My theory on this scoop is as follows; All BRDM-2s carry the DP-3 rad detector. The straight BRDM-2s on display at Camp Blanding and Ft. Benning show the scoop present. Dragon/DML missed these completely! I think this scoop is made for the rad detector.

On the recon vehicles, radiation detection takes on a whole new importance. I believe the DP-3B was moved from the engine compartment to the fighting compartment, and the roof mounted scoop was placed there to supply air to it.

Any facts on this would be greatly appreciated!


Above- Note the third intake scoop behind the right hatch. I'm not certain what apparatus this sends air to as the GSP seems to already have all the intakes it needs. Perhaps it runs to the DP-3B rad detector?





Above- The green cabinet seems to be for storage of the VPKhR and PPKhR kits as well as any other detection and decon gear they may need.

Speaking of the kits, if anyone can tell me where the electrical plug is located for the detection wand is located on the outside of the vehicle, I'd greatly appreciate it!




Above- The switches control the lights in the vehicle interior, including a dome light in the turret!


Above- A few details here. The switches in this case are used to fire the sound stars. I believe there may be an automatic system for firing these as well, but I could be mistaken.

Also show are the racks for holding additional flares. These are stored in the turret.

To the right is a downward facing, silver tube. This is what the commander's seat attaches to, allowing him to see through the periscopes in the turret and sight the PKT machine gun.

Also shown is the plumbing for the roof mounted air scoop, part of the NBC detection system.


Note backwards exhaust system! This isn't correct for either the straight BRDM-2 or the recon vehicle. The engine is completely missing on this one. I don't know if it was captured this way or not.


Above and below- These shots show the rear of the vehicle and its prominent recognition feature; the flag rack. Also note the modifications made to the top of the rear hull plate. I don't know if these are Soviet modifications or something the Iraqis added.



Above- I've included this photo from Aberdeen to show two things;

First, the rear hull plate. The modifications made to the Stewart vehicle rear hull are absent.

Second, I wanted to show the connection for the decon system. Note the device on the end of the exhaust pipe. A hose fits to this which allows the crew to use vehicle exhaust to spray decontamination chemicals. This is an original Soviet muffler, unlike most I've seen on captured BRMDs.


Above- Another shot of the Aberdeen vehicle, showing the decon system venturi connection.



Above- Note the small "U bracket" mounted to the sponson. This holds the rod used to fold the flag rack into its stowed/deployed positions. I don't have any measurements or photos of how long it is.








Shown above is the "Sound Star" rack. Inserted into each hole is a cardboard and metal flare tube called a Sound Star. These can be fired manually by hand but also come fitted with the wiring to be fired from these launcher racks. The flares burn red and emmit a sound to alert any soldiers in the area that a chemical has been detected and that they need to suit up.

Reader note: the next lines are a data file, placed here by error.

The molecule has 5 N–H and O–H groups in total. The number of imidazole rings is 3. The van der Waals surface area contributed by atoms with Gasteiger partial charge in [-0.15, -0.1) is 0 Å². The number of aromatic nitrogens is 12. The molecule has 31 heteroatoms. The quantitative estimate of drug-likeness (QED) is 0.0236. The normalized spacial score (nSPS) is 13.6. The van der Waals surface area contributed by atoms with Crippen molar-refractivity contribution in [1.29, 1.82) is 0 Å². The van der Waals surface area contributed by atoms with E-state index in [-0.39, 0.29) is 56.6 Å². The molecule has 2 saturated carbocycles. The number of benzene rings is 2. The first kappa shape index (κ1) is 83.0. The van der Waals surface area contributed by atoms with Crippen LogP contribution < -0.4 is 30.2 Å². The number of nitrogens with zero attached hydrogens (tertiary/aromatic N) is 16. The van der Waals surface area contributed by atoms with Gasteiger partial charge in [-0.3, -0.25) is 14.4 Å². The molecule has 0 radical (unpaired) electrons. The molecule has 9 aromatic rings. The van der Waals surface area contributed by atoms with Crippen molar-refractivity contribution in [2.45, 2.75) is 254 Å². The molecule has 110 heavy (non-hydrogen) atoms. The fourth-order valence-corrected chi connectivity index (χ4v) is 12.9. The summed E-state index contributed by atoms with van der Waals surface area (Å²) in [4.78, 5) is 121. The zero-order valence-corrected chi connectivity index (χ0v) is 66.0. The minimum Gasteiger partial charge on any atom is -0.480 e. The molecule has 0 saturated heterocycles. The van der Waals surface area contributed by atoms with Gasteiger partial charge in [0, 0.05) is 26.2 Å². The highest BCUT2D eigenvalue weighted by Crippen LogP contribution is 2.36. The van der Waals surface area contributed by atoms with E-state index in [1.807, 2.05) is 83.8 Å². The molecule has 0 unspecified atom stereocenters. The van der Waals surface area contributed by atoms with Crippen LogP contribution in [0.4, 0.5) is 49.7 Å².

Above and below- The empty mount for the PKT machine gun. Note windshield wiper for optic!




Above- The metal "stubs" shown are a part of the Jerry can holder. The four on the bottom support the two cans from the bottom. To either side is a threaded stud, to which a bent metal bracket is bolted with a wing-nut to keep the cans in place.

These cans are part of the vehicle's decontamination system.


Above- The shovel bracket. Tool mounting on models is a pet peeve of mine! This is just a metal strip welded to the hull. The shovel blade slides in between it and the hull. The handle is clamped down by a pinch bracket.



Above is a shot of the TNA-2 inertial navigation system. This gives the crew an "accurate" location for NBC contamination reporting back to command.

This device is typical for some if not all Soviet tanks and SP artillery pieces. The dial in the center of the device shows an overhead view of a tank, with the barrel pointing to the direction the vehicle is sitting!

The tag in the picture is one the U.S. Army added so they could identify everything in the vehicle.


The above photo shows the DP-3B rad detector. This device is common to just about every tank, APC and SP artillery, as well as quite a few trucks and "jeeps" I've encountered. It's nothing unique to NBC recon.


Above- Part of the vehicle's communication system. This is common to all Soviet AFVs.


Above- This apears to be the rack for the GSP detector. I say this because I've never found one intact!

To the left of the rack, against the hull, you'll see the intake for the sample air. There are white knobs which are pulled to open the valves, allowing air to enter the device. All sample air is contained so that it cannot affect the crew.

The vehicle is sealed and over-pressurized so that no containation can enter the vehicle.


Above- This is the inside of the turret roof. Shown is the mounting hardware for the roof periscope.